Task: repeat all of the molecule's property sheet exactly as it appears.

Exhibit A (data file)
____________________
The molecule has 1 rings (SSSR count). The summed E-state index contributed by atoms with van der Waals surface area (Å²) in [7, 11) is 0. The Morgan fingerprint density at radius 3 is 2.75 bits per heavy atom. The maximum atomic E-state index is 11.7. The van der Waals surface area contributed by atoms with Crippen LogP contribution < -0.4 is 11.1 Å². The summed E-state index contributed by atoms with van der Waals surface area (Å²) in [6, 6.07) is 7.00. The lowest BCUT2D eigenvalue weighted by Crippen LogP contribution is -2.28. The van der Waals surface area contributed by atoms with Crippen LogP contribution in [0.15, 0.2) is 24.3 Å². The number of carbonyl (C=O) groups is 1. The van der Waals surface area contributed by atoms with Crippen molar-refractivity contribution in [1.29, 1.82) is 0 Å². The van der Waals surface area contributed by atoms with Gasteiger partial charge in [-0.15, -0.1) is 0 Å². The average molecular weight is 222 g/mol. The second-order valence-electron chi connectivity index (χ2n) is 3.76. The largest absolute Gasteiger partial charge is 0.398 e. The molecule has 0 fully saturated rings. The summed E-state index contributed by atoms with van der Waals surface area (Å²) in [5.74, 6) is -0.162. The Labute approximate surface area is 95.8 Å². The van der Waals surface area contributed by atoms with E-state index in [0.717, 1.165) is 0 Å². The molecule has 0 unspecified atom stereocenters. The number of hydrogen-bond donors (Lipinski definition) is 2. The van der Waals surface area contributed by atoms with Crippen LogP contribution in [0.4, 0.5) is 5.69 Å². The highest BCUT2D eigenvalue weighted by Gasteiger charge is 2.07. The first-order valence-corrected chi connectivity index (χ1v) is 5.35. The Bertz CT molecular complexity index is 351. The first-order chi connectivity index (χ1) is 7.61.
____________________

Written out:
The molecule has 1 rings (SSSR count). The summed E-state index contributed by atoms with van der Waals surface area (Å²) in [7, 11) is 0. The Morgan fingerprint density at radius 3 is 2.75 bits per heavy atom. The maximum atomic E-state index is 11.7. The van der Waals surface area contributed by atoms with Crippen LogP contribution < -0.4 is 11.1 Å². The summed E-state index contributed by atoms with van der Waals surface area (Å²) in [6, 6.07) is 7.00. The lowest BCUT2D eigenvalue weighted by Crippen LogP contribution is -2.28. The van der Waals surface area contributed by atoms with Crippen LogP contribution in [0.15, 0.2) is 24.3 Å². The number of carbonyl (C=O) groups is 1. The van der Waals surface area contributed by atoms with Crippen molar-refractivity contribution in [1.29, 1.82) is 0 Å². The van der Waals surface area contributed by atoms with Gasteiger partial charge in [-0.15, -0.1) is 0 Å². The average molecular weight is 222 g/mol. The second-order valence-electron chi connectivity index (χ2n) is 3.76. The largest absolute Gasteiger partial charge is 0.398 e. The molecule has 0 fully saturated rings. The summed E-state index contributed by atoms with van der Waals surface area (Å²) in [5.74, 6) is -0.162. The Labute approximate surface area is 95.8 Å². The van der Waals surface area contributed by atoms with E-state index in [0.717, 1.165) is 0 Å². The molecule has 0 unspecified atom stereocenters. The number of hydrogen-bond donors (Lipinski definition) is 2. The van der Waals surface area contributed by atoms with Crippen LogP contribution in [0.4, 0.5) is 5.69 Å². The highest BCUT2D eigenvalue weighted by Gasteiger charge is 2.07. The first-order valence-corrected chi connectivity index (χ1v) is 5.35. The Bertz CT molecular complexity index is 351. The first-order chi connectivity index (χ1) is 7.61.